Qatar’s Al Sadd will play Barcelona in the semi-finals of the Club World Cup after the Asian champions stunned Esperance of Tunisia 2-1 yesterday, sparking fan violence and a pitch invasion.
The Doha side’s win means Asian teams have won all five meetings against African opposition at the intercontinental tournament, but more importantly Al Sadd will now be able test themselves against the sublime Catalans on Thursday.
The other major talking point will be how an irate Esperance fan managed to jump the barrier by the pitch and make for Al Sadd goalkeeper Mohamed Saqr, before being dragged to the ground just meters away from him.
There were several other disturbances in the stands at the state-of-the-art Toyota Stadium at the end of an entertaining game, as furious Esperance fans clashed with police and stewards.
Esperance supporters and players were left seething at Chilean referee Enrique Osses after they had two “goals” ruled out for offside and a strong claim for a penalty, all in the dying minutes.
The Africans’ coach Nabil Maaloul apologized for the violence.
“I’m really sorry. Sometimes that happens. Tunisia and Al Sadd are sisters, but of course this should not happen,” he said.
Al Sadd’s Uruguayan coach Jorge Fossati was more focused on Barcelona, saying it was a “dream” to take on the European champions.
“This victory tonight was a milestone,” Fossati said. “This was really important, not just for me, but for the players. Barcelona are the best team in the world and it will be the most difficult challenge in the players’ careers.”
Spurred on by their small, but rowdy following, the Tunisians had the better of the opening 20 minutes and striker Yannick Ndjeng came within a whisker of scoring the opener when his cross-shot pinged off a post.
Al Sadd could barely string a pass together and could not get out of their own half as a scrappy first half wore on.
Saqr was kept busy, saving smartly from Youssef Msakni, before Esperance captain Ousama Darragi scuffed the rebound wastefully wide, but the Qataris took a shock lead in the 33rd minute.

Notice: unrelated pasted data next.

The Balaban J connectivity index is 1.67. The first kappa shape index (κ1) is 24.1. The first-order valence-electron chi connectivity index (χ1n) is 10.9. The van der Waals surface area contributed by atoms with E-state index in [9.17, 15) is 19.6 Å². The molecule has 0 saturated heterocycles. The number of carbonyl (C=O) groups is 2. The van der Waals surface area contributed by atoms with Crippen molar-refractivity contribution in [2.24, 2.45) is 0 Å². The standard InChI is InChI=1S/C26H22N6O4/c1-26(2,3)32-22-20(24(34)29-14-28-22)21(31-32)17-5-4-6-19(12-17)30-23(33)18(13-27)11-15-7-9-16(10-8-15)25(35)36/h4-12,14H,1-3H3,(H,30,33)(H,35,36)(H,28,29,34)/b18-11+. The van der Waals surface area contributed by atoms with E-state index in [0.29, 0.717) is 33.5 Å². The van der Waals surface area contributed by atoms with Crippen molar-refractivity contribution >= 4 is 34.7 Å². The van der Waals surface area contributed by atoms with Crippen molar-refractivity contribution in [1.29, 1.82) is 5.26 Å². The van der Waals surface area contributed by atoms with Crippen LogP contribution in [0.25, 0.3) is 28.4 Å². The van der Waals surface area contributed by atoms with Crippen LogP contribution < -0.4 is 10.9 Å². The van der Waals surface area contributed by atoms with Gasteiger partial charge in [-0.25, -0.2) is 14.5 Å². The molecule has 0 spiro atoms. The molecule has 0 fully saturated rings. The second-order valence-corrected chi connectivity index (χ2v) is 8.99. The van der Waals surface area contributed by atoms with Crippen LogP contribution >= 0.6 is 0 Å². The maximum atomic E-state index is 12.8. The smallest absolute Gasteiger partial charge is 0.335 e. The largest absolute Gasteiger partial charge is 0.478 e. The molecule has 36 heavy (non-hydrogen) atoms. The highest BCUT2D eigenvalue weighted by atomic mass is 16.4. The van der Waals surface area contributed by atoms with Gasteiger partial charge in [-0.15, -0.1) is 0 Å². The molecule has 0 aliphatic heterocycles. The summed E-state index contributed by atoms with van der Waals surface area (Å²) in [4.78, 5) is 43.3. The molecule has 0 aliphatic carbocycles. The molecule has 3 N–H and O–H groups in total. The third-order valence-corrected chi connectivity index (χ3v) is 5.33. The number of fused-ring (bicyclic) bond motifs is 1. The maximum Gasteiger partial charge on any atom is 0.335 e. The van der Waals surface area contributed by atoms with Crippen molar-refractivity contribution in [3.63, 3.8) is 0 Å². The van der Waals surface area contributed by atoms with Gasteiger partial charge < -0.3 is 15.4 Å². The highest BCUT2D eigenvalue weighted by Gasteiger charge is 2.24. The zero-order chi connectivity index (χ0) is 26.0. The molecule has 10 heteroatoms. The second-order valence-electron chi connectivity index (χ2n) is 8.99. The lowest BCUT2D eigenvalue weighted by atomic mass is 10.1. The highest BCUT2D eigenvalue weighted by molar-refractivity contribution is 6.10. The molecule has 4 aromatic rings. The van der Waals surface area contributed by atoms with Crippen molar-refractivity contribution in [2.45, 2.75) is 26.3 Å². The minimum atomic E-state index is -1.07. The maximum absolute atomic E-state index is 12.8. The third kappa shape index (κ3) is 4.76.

With Esperance sleeping, former Olympique Lyonnais forward Abdul Kader Keita unleashed a powerful shot that goalkeeper Moez Ben Cherifia could only flap at, allowing Khalfan Al Khalfan to steam in and head into an empty net.
It was Al Sadd’s first attempt on goal and it was typical of the kind of sucker-punch that they perfected in their unexpected run to the Asian Champions League title.
Esperance looked shocked going into the break, but just four minutes after halftime Africa’s finest somehow found themselves further behind — once again caught napping at a set-piece.
Former Portsmouth man Nadir Belhadj swept in a free-kick that South Korean Lee Jung-soo headed back across goal, and there, totally unmarked, was his fellow defender and captain Abdullah Koni to gleefully score from close range.
Two efforts, two goals for the side in all white, but on the hour, Esperance, who like Al Sadd were making their debut at the Club World Cup, struck back when the highly-rated Darragi headed past an unsighted Saqr from another set-piece.
Esperance were back in it. They twice had the ball in the net, but both efforts were deemed offside, while substitute Harrison Afful was denied a strong claim for a penalty.
With minutes left on the clock, Oualid Hichri shot tamely at Saqr when he should have scored.
? KASHIWA v MONTERREY
Reuters, TOYOTA, Japan
Japanese champions Kashiwa Reysol upset Mexico’s Monterrey 4-3 in a penalty shootout yesterday to set up a Club World Cup semi-final against Brazil’s Santos.
Locked at 1-1 after extra-time, Ryohei Hayashi smashed home the deciding spot-kick to send Reysol through to the semi on Wednesday.
Brazilian striker Leandro Domingues gave Reysol the lead after 53 minutes, the J-League Player of the Year drilling a superb right-footed volley into the top corner.
However, it took Monterrey only five minutes to equalize, Chile striker Humberto Suazo ghosting into space at the far post to ram home a cross from Cesar Delgado.
Suazo had earlier rattled the post with a left-footed drive and he was a constant menace, but Reysol hung on to become the third J-League club to reach the semi-finals.